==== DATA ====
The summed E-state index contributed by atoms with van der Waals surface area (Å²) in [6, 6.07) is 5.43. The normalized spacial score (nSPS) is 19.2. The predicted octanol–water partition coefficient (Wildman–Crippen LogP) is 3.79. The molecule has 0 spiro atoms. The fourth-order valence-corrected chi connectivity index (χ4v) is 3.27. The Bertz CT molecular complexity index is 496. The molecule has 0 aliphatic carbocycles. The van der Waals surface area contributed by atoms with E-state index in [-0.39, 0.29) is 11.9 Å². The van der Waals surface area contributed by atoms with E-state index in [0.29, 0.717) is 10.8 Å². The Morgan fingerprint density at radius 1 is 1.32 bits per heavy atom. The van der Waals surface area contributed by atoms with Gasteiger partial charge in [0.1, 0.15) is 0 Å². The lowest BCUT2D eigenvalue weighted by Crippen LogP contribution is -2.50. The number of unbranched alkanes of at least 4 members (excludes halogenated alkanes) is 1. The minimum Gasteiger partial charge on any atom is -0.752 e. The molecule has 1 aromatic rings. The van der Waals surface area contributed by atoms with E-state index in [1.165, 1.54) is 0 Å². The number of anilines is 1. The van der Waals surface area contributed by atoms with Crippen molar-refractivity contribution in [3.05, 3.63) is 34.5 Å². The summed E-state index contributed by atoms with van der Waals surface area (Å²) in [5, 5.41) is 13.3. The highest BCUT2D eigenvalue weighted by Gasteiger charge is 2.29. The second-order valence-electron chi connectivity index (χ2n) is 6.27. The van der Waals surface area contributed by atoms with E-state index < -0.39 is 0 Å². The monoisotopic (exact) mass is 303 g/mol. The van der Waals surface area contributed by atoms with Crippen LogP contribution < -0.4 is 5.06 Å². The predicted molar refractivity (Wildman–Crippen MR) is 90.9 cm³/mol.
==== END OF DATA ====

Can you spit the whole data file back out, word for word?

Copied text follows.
The summed E-state index contributed by atoms with van der Waals surface area (Å²) in [6, 6.07) is 5.43. The normalized spacial score (nSPS) is 19.2. The predicted octanol–water partition coefficient (Wildman–Crippen LogP) is 3.79. The molecule has 0 spiro atoms. The fourth-order valence-corrected chi connectivity index (χ4v) is 3.27. The Bertz CT molecular complexity index is 496. The molecule has 0 aliphatic carbocycles. The van der Waals surface area contributed by atoms with E-state index in [-0.39, 0.29) is 11.9 Å². The van der Waals surface area contributed by atoms with E-state index in [0.29, 0.717) is 10.8 Å². The Morgan fingerprint density at radius 1 is 1.32 bits per heavy atom. The van der Waals surface area contributed by atoms with Gasteiger partial charge in [0.1, 0.15) is 0 Å². The lowest BCUT2D eigenvalue weighted by Crippen LogP contribution is -2.50. The number of unbranched alkanes of at least 4 members (excludes halogenated alkanes) is 1. The minimum Gasteiger partial charge on any atom is -0.752 e. The molecule has 1 aromatic rings. The van der Waals surface area contributed by atoms with E-state index in [1.165, 1.54) is 0 Å². The number of anilines is 1. The van der Waals surface area contributed by atoms with Crippen molar-refractivity contribution in [3.05, 3.63) is 34.5 Å². The summed E-state index contributed by atoms with van der Waals surface area (Å²) in [5, 5.41) is 13.3. The highest BCUT2D eigenvalue weighted by Gasteiger charge is 2.29. The second-order valence-electron chi connectivity index (χ2n) is 6.27. The van der Waals surface area contributed by atoms with E-state index < -0.39 is 0 Å². The monoisotopic (exact) mass is 303 g/mol. The van der Waals surface area contributed by atoms with Crippen LogP contribution < -0.4 is 5.06 Å². The predicted molar refractivity (Wildman–Crippen MR) is 90.9 cm³/mol.